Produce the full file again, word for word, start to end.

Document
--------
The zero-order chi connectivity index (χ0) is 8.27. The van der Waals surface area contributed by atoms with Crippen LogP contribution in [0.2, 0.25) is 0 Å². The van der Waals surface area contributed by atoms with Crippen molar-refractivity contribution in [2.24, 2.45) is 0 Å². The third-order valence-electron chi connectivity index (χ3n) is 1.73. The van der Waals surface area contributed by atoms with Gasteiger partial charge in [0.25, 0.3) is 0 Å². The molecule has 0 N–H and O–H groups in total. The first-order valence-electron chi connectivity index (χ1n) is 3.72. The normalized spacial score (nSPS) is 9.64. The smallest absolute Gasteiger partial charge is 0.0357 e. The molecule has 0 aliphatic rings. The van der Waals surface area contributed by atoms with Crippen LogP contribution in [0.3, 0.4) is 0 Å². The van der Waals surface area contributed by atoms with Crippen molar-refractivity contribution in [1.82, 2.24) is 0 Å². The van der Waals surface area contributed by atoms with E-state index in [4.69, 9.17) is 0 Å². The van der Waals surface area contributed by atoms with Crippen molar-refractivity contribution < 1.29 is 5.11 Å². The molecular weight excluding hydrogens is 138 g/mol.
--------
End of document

The zero-order chi connectivity index (χ0) is 8.27. The van der Waals surface area contributed by atoms with Crippen LogP contribution in [0.2, 0.25) is 0 Å². The van der Waals surface area contributed by atoms with Crippen molar-refractivity contribution in [2.24, 2.45) is 0 Å². The third-order valence-electron chi connectivity index (χ3n) is 1.73. The van der Waals surface area contributed by atoms with Gasteiger partial charge in [0.25, 0.3) is 0 Å². The molecule has 0 N–H and O–H groups in total. The first-order valence-electron chi connectivity index (χ1n) is 3.72. The normalized spacial score (nSPS) is 9.64. The smallest absolute Gasteiger partial charge is 0.0357 e. The molecule has 0 aliphatic rings. The van der Waals surface area contributed by atoms with Crippen LogP contribution in [0.3, 0.4) is 0 Å². The van der Waals surface area contributed by atoms with Crippen molar-refractivity contribution in [1.82, 2.24) is 0 Å². The van der Waals surface area contributed by atoms with E-state index in [4.69, 9.17) is 0 Å². The van der Waals surface area contributed by atoms with Crippen molar-refractivity contribution < 1.29 is 5.11 Å². The molecular weight excluding hydrogens is 138 g/mol.